U.S. November auto sales to show slow recovery

DETROIT Mon Nov 30, 2009 1:53pm EST

Used vehicles sit in the sales lot of Arnold Motor Sales, a family-run used car dealership in Superior, Arizona, September 9, 2009. REUTERS/Joshua Lott

Used vehicles sit in the sales lot of Arnold Motor Sales, a family-run used car dealership in Superior, Arizona, September 9, 2009.

Credit: Reuters/Joshua Lott

DETROIT (Reuters) - Major automakers are expected to report flat U.S. auto sales for November from a year ago -- another sign the industry is on the mend after a bruising downturn that forced extensive restructuring early this year.

The results would support the view that the worst of the industry's four-year slump is over, while analysts and executives caution that high unemployment and sluggish consumer confidence mean that any recovery would be slow and uneven.

U.S. auto sales in November are expected to come in at 10.5 million units on the annualized rate tracked by the industry, according to a median forecast of 36 analysts surveyed by Reuters.

November 2008 sales were 10.4 million units on the annualized rate and October 2009 sales were 10.5 million units.

"As expected, the recovery has been slow, but it is progressing," said Jeff Schuster, forecasting director at industry tracking firm J.D. Power and Associates.

General Motors Co's GM.UL U.S. sales analyst Mike DiGiovanni said industry sales could exceed an 11 million vehicle annualized rate in November, adding that he was encouraged by some signs of strengthening in the U.S. economy.

GM's forecast included medium and heavy trucks, which can add up to 300,000 to the annualized rate.

"Obviously, this isn't a perfectly linear trend. There are some setbacks in some areas," DiGiovanni told reporters, citing rising unemployment and a decline in single family housing starts in October.

He added: "Overall, we feel pretty confident that the economy is on its way back."

Auto sales provide a snapshot of American consumer demand, although the sector has badly trailed other categories of spending since the middle of 2005.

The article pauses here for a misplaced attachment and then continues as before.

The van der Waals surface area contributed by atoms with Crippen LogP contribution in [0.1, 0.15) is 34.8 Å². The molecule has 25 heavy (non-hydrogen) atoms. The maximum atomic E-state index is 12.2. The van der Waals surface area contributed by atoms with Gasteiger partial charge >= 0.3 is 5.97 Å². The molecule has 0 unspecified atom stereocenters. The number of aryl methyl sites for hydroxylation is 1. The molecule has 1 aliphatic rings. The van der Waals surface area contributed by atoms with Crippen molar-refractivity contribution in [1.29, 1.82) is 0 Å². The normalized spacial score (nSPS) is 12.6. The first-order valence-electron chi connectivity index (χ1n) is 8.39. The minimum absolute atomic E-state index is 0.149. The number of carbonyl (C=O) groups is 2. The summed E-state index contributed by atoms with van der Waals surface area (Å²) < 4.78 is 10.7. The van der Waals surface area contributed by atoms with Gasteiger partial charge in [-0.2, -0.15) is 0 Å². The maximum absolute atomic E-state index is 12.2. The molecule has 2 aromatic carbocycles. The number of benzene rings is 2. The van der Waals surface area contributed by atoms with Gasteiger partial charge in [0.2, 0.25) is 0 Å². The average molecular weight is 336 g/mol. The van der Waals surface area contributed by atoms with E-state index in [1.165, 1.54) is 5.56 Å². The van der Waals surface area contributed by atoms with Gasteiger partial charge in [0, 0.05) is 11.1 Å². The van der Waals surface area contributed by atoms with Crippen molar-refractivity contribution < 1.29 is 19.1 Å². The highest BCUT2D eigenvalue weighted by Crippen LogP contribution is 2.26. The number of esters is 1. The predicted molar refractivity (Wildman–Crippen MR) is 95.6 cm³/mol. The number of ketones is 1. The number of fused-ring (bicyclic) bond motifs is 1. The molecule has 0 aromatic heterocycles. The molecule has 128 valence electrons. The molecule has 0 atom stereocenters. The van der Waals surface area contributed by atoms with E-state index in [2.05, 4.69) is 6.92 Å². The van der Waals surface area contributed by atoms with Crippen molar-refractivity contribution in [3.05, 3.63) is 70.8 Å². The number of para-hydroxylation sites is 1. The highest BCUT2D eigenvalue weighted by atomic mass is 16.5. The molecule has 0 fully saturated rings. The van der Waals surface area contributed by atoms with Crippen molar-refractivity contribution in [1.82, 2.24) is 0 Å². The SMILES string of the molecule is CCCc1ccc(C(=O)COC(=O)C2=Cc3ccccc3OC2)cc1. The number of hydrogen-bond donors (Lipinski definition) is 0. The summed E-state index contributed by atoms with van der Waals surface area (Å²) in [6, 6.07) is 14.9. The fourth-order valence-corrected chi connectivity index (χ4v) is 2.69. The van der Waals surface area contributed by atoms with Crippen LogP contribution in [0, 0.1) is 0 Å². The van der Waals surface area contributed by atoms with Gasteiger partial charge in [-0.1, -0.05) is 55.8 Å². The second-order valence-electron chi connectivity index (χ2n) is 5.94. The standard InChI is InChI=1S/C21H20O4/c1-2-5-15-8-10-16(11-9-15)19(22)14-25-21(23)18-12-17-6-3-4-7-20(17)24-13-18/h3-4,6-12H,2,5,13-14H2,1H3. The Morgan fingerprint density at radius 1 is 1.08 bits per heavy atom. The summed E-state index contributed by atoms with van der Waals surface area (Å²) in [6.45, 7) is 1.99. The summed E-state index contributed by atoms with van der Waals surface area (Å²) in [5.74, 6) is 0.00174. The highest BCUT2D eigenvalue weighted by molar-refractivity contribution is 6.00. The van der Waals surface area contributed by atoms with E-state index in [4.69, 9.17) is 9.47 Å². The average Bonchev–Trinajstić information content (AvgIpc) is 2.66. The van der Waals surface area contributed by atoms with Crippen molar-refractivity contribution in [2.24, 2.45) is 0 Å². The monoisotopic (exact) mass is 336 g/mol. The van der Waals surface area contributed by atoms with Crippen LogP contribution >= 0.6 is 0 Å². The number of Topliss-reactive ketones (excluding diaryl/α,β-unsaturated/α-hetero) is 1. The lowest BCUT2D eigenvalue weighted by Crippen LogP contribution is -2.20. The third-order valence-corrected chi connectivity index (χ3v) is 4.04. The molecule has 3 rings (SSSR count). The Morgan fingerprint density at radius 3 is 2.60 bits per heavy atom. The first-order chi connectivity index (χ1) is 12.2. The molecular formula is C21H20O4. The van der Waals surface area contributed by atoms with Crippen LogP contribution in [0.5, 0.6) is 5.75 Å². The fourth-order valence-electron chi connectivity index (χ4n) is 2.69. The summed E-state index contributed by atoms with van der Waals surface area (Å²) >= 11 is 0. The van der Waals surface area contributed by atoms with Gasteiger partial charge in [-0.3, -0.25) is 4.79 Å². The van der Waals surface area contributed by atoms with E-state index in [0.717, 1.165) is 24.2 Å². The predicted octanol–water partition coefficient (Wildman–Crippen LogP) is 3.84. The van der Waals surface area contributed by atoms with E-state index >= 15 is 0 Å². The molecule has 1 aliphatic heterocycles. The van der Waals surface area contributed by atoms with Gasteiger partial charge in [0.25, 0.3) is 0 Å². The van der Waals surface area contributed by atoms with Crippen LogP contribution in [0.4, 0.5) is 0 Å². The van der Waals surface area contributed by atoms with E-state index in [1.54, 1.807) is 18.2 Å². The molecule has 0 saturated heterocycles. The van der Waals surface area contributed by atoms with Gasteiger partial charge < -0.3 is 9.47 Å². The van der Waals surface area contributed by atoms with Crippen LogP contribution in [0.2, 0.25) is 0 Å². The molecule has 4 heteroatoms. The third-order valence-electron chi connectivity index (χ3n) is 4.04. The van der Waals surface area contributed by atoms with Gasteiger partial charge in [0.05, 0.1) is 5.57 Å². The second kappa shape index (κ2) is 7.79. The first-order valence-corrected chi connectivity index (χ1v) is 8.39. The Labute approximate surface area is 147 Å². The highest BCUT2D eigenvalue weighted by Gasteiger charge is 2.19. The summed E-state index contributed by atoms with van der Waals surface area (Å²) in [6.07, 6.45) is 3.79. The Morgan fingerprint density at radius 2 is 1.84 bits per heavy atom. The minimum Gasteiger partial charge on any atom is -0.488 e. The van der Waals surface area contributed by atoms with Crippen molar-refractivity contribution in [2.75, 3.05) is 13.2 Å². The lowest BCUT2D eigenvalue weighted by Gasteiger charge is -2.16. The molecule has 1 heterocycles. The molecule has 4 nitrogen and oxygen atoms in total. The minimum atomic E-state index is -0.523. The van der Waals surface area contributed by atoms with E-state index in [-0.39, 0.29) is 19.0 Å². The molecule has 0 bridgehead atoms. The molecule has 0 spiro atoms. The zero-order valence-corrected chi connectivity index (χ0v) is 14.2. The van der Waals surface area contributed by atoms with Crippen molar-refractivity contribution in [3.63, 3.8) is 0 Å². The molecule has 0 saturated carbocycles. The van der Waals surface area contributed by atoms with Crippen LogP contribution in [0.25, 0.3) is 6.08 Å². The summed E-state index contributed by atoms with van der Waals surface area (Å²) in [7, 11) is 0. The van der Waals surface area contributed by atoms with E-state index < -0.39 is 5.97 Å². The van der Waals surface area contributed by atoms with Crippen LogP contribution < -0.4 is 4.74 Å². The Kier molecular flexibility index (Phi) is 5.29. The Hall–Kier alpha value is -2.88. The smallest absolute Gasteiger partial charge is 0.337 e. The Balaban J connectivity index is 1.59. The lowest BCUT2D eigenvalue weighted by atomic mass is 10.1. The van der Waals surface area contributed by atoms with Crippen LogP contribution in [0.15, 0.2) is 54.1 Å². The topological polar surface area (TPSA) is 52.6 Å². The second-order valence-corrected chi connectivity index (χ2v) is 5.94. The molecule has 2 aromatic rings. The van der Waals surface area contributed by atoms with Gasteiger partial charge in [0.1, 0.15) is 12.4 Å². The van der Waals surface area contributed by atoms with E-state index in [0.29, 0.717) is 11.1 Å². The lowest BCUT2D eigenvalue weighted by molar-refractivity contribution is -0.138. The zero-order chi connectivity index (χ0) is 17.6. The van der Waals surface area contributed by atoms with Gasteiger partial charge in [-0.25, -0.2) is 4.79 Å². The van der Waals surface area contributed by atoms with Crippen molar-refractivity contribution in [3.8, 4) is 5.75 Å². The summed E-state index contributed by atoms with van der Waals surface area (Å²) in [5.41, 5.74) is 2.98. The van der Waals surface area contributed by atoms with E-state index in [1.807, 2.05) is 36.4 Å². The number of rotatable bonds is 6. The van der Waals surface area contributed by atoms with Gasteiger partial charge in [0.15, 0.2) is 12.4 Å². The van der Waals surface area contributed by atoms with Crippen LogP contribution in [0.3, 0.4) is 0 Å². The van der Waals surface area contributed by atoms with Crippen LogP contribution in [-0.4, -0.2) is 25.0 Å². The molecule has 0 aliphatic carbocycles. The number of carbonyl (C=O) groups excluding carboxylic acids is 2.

U.S. light vehicle sales have tumbled more than 25 percent through October this year. The year is expected to end with an annual sales rate of about 10.5 million units, the lowest level since the early 1980s. That would compare with 16.1 million in 2007.

Many analysts and auto industry executives have forecast a modest rebound next year to between 11 million and 12 million units, but some say 2010 won't be any better than 2009.

GM SEES SHARE GAINS, HYUNDAI TO SHINE

Industry forecasting firm Edmunds.com expects GM to post a 1 percent decline in sales, Ford Motor Co (F.N) to post flat sales and Chrysler Group LLC to post a 35 percent decline.

Edmunds.com also sees a 4 percent fall in sales for Toyota Motor Corp (7203.T), a 9 percent drop for Honda Motor Co (7267.T) and a 1 percent decline for Nissan Motor Co (7201.T).

Hyundai Motor Co (005380.KS), the only major automaker to increase U.S. sales this year, is likely to post a 26 percent increase, according to the forecasting firm.

GM's DiGiovanni said he was "cautiously optimistic" that the No. 1 U.S. automaker would see a U.S. market share gain in November for a fourth consecutive month since it emerged from bankruptcy in July. GM's U.S. market share totaled 21 percent in October.

GM and Chrysler are both struggling to reverse a long-running slide in sales after emerging from government-funded bankruptcies this year. But analysts see a bigger risk for Chrysler due to its aging, truck-heavy lineup and a dearth of new model launches this year and next.

Chrysler Chief Executive Sergio Marchionne presented an ambitious turnaround plan for the No. 3 U.S. automaker on November 4, saying it would more than double sales, roll out a dozen new models built on Fiat platforms and pay back debt to U.S. taxpayers over the next five years.

But analysts said Chrysler could be short on time to steer its faltering operations toward recovery and rebuild interest among American consumers.

(Reporting by Soyoung Kim; editing by Gunna Dickson)

Comments (0)
This discussion is now closed. We welcome comments on our articles for a limited period after their publication.